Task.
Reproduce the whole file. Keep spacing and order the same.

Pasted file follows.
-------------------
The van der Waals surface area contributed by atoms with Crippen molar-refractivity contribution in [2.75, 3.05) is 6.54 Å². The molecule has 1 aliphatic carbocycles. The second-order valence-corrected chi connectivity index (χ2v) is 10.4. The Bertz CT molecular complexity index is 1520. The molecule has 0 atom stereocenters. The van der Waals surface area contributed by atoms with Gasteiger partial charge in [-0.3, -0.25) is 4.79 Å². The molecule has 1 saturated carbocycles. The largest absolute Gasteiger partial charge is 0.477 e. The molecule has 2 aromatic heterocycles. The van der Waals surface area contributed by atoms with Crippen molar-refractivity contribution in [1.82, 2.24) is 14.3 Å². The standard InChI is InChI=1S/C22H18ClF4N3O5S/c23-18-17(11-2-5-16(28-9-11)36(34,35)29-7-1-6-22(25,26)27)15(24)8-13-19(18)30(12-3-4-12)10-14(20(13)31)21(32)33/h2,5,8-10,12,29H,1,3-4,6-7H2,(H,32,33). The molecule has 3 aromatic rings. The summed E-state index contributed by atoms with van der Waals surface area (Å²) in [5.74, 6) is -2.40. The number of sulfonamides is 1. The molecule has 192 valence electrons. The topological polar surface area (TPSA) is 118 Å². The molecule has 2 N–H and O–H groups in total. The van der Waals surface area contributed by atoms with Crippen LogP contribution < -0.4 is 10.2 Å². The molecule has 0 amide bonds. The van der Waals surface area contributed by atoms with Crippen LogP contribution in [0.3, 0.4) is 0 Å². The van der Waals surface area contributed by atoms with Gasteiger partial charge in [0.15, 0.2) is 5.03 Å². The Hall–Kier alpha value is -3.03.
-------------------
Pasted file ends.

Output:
The van der Waals surface area contributed by atoms with Crippen molar-refractivity contribution in [2.75, 3.05) is 6.54 Å². The molecule has 1 aliphatic carbocycles. The second-order valence-corrected chi connectivity index (χ2v) is 10.4. The Bertz CT molecular complexity index is 1520. The molecule has 0 atom stereocenters. The van der Waals surface area contributed by atoms with Gasteiger partial charge in [-0.3, -0.25) is 4.79 Å². The molecule has 1 saturated carbocycles. The largest absolute Gasteiger partial charge is 0.477 e. The molecule has 2 aromatic heterocycles. The van der Waals surface area contributed by atoms with Crippen molar-refractivity contribution in [1.82, 2.24) is 14.3 Å². The standard InChI is InChI=1S/C22H18ClF4N3O5S/c23-18-17(11-2-5-16(28-9-11)36(34,35)29-7-1-6-22(25,26)27)15(24)8-13-19(18)30(12-3-4-12)10-14(20(13)31)21(32)33/h2,5,8-10,12,29H,1,3-4,6-7H2,(H,32,33). The molecule has 3 aromatic rings. The summed E-state index contributed by atoms with van der Waals surface area (Å²) in [5.74, 6) is -2.40. The number of sulfonamides is 1. The molecule has 192 valence electrons. The topological polar surface area (TPSA) is 118 Å². The molecule has 2 N–H and O–H groups in total. The van der Waals surface area contributed by atoms with Crippen LogP contribution < -0.4 is 10.2 Å². The molecule has 0 amide bonds. The van der Waals surface area contributed by atoms with Crippen LogP contribution in [0.3, 0.4) is 0 Å². The van der Waals surface area contributed by atoms with Gasteiger partial charge in [0.15, 0.2) is 5.03 Å². The Hall–Kier alpha value is -3.03.